New Hampshire Governor John Lynch fostered a deal granting 20-month contracts to the smaller plants while allowing the new plant to move forward with its 20-year deal. Developers say most construction on Berlin Power Station will take place over 2012.
“We will, hopefully, start producing power before the end of 2013,” said Scott Tranchemontagne, spokesman for Berlin Power Station project developer Cate Street Capital. [For more on the plant, check out The Deal on page 14.]
Long-term uncertainty surrounds the EPA’s Greenhouse Gas Tailoring Rule, which would require biomass power plants by 2014 to meet the same greenhouse gas permits required for coal-fired power plants.
EPA deferred its tailoring rule for three years after many in the industry complained. Though biomass combustion emits carbon dioxide, the biomass power industry has long argued that it is carbon-neutral since woody biomass absorbs carbon before becoming fuel.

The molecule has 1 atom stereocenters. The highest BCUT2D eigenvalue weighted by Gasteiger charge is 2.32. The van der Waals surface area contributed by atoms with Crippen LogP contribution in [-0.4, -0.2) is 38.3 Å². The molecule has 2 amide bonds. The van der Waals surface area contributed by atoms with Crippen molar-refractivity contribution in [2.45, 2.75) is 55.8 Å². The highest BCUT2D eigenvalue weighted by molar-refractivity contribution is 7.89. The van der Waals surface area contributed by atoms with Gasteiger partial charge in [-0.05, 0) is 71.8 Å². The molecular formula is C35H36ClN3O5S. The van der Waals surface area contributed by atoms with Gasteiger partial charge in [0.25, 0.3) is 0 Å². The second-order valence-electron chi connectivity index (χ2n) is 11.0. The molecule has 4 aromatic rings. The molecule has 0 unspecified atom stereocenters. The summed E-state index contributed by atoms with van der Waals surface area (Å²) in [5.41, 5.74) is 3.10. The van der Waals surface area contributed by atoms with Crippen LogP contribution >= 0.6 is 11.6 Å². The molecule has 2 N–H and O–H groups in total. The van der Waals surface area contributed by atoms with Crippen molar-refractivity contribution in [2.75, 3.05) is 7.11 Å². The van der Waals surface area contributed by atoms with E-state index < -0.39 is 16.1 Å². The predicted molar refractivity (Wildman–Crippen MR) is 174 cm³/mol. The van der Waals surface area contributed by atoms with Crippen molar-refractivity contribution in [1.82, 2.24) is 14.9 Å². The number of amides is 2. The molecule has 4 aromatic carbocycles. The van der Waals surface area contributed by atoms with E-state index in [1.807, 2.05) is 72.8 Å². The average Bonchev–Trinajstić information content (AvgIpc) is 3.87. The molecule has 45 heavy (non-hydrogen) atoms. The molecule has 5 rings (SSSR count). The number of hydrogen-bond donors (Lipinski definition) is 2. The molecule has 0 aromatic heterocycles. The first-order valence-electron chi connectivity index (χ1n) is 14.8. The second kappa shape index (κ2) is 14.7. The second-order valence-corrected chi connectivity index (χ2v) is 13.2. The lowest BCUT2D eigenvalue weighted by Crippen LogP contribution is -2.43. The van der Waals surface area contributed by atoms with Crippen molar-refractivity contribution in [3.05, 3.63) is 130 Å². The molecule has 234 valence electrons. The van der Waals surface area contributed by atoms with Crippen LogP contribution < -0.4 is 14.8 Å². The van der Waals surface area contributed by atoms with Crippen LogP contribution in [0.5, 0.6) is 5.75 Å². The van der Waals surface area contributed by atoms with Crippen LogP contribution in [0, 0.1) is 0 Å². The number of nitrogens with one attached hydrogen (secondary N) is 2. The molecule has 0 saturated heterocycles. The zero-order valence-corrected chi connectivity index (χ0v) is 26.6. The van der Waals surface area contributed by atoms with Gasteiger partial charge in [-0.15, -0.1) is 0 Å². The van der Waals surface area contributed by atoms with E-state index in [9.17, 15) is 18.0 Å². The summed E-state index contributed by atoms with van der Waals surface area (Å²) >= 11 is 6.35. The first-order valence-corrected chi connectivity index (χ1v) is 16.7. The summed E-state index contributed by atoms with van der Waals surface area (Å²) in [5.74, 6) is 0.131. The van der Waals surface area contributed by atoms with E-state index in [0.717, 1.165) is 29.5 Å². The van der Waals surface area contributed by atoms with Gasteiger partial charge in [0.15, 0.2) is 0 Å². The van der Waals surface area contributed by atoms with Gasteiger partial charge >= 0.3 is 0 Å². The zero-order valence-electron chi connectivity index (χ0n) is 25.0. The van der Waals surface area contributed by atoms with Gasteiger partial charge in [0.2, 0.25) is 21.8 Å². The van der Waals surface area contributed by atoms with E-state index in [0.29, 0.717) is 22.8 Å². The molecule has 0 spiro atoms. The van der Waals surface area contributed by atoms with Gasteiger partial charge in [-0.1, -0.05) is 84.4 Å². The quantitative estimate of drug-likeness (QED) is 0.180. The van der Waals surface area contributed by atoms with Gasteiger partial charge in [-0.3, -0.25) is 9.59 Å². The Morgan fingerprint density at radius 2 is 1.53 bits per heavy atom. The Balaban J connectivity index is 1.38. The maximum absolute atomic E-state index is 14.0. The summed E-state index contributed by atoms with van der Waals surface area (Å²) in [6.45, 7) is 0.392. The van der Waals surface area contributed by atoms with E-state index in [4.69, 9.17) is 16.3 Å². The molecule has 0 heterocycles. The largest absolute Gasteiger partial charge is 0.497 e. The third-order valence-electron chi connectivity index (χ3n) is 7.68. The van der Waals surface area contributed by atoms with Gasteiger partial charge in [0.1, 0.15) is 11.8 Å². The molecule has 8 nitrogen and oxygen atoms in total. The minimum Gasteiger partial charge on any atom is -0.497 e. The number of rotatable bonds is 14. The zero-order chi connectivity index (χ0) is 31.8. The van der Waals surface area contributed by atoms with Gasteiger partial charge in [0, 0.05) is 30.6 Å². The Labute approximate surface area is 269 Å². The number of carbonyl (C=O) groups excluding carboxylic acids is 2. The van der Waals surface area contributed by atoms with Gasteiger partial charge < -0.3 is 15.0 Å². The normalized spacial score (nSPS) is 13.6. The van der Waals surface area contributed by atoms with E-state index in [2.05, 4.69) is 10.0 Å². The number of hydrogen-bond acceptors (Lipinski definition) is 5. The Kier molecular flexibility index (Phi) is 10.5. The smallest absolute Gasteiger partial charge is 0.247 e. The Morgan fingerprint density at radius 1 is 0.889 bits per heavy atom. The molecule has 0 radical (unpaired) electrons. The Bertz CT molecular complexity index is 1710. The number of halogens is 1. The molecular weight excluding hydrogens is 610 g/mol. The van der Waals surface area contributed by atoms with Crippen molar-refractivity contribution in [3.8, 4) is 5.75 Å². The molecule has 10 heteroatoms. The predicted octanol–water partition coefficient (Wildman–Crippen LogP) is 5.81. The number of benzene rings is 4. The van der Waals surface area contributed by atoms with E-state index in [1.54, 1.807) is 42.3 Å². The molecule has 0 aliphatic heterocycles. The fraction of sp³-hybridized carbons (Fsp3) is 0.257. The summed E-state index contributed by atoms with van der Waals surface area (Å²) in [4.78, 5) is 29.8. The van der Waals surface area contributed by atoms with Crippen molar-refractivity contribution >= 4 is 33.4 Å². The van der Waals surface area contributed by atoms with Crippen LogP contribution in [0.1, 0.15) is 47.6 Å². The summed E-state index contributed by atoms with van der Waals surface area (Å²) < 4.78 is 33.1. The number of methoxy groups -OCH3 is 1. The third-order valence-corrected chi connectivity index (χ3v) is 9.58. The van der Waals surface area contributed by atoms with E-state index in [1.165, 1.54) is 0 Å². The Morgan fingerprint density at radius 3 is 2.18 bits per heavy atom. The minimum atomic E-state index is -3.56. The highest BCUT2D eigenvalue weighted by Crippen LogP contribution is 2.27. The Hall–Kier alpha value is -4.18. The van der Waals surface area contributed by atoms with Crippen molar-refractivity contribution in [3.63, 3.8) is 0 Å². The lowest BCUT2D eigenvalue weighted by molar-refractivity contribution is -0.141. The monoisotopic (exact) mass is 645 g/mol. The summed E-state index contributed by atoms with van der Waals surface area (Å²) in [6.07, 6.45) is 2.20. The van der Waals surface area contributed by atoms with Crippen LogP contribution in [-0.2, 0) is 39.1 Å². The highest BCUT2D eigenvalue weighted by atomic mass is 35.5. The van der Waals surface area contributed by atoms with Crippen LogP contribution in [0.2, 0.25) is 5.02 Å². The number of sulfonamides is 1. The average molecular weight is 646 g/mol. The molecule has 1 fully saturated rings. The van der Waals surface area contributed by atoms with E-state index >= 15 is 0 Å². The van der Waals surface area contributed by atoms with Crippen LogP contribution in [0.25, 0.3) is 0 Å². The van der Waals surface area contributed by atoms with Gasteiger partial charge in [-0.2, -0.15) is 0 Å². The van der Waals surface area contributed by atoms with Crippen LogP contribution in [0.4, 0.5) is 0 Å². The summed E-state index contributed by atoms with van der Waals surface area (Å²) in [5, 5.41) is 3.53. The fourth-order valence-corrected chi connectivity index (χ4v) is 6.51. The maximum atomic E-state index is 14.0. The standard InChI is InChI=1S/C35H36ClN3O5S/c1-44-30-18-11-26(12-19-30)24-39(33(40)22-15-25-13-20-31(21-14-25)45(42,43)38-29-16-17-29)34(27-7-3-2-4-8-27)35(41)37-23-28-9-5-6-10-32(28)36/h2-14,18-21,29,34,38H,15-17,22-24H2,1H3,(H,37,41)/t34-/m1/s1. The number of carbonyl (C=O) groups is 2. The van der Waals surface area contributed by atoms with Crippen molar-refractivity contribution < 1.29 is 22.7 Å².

Further causing trouble for the industry is the looming 2013 expiration of the federal production tax credit for biomass power. The uncertainty has halted development of new projects with a few exceptions.
“Nobody wants to spend years developing a project to find out it won’t pass muster,” Levine says. “Developers don’t even know if their facilities will be able to get permits under the current regime.”
Other developments for 2012 include coal-to-biomass power plant conversions. Dominion Virginia Power is awaiting permits to convert three peaking coal plants to operate on biomass to help the Commonwealth of Virginia meet a 15 percent RPS by 2025.
Wood pellet manufacturing for export is picking up, but use of pellets for power generation in North America is still controversial. The U.S. is currently second in the world for wood pellet production. Enviva, a leading exporter of North American wood pellets to European utilities, signed a deal to supply some of Dominion Virginia Power’s converted coal plants with biomass. Enviva has said it will use wood waste chips instead of its typical pellets for the Dominion project.